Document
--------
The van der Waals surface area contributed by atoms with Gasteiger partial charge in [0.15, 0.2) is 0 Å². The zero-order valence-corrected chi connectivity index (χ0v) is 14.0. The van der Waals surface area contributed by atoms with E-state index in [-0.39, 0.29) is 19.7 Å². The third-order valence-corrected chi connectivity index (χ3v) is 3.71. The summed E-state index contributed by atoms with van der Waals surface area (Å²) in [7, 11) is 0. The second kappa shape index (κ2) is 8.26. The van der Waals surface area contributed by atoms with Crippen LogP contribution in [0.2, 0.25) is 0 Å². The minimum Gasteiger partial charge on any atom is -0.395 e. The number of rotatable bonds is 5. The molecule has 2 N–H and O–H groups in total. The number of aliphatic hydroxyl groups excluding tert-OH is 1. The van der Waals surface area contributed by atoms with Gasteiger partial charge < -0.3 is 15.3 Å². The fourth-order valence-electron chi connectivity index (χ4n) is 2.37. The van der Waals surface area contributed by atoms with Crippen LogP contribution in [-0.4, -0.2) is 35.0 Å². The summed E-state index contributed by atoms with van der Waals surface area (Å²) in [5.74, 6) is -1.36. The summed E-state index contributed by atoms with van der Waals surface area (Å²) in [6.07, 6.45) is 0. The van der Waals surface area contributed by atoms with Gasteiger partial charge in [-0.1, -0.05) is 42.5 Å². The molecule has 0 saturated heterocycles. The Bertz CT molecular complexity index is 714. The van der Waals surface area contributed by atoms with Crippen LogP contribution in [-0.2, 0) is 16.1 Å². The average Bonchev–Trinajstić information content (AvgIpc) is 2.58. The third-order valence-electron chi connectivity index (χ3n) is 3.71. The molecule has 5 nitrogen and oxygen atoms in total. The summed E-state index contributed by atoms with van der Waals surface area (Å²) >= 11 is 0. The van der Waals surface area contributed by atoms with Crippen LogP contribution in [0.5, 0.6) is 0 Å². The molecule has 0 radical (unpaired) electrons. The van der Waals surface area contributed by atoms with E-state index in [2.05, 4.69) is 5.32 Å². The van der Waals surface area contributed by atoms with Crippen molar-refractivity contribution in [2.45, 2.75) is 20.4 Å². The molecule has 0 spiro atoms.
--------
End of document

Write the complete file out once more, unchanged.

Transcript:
The van der Waals surface area contributed by atoms with Gasteiger partial charge in [0.15, 0.2) is 0 Å². The zero-order valence-corrected chi connectivity index (χ0v) is 14.0. The van der Waals surface area contributed by atoms with E-state index in [-0.39, 0.29) is 19.7 Å². The third-order valence-corrected chi connectivity index (χ3v) is 3.71. The summed E-state index contributed by atoms with van der Waals surface area (Å²) in [7, 11) is 0. The second kappa shape index (κ2) is 8.26. The van der Waals surface area contributed by atoms with Crippen LogP contribution in [0.2, 0.25) is 0 Å². The minimum Gasteiger partial charge on any atom is -0.395 e. The number of rotatable bonds is 5. The molecule has 2 N–H and O–H groups in total. The number of aliphatic hydroxyl groups excluding tert-OH is 1. The van der Waals surface area contributed by atoms with Gasteiger partial charge < -0.3 is 15.3 Å². The fourth-order valence-electron chi connectivity index (χ4n) is 2.37. The van der Waals surface area contributed by atoms with Crippen LogP contribution in [-0.4, -0.2) is 35.0 Å². The summed E-state index contributed by atoms with van der Waals surface area (Å²) in [5.74, 6) is -1.36. The summed E-state index contributed by atoms with van der Waals surface area (Å²) in [6.07, 6.45) is 0. The van der Waals surface area contributed by atoms with Gasteiger partial charge in [-0.1, -0.05) is 42.5 Å². The molecule has 0 saturated heterocycles. The Bertz CT molecular complexity index is 714. The van der Waals surface area contributed by atoms with Crippen LogP contribution in [-0.2, 0) is 16.1 Å². The average Bonchev–Trinajstić information content (AvgIpc) is 2.58. The third-order valence-electron chi connectivity index (χ3n) is 3.71. The molecule has 5 nitrogen and oxygen atoms in total. The summed E-state index contributed by atoms with van der Waals surface area (Å²) >= 11 is 0. The van der Waals surface area contributed by atoms with Crippen LogP contribution in [0.5, 0.6) is 0 Å². The molecule has 0 radical (unpaired) electrons. The van der Waals surface area contributed by atoms with E-state index in [2.05, 4.69) is 5.32 Å². The van der Waals surface area contributed by atoms with Crippen molar-refractivity contribution in [2.45, 2.75) is 20.4 Å². The molecule has 0 spiro atoms.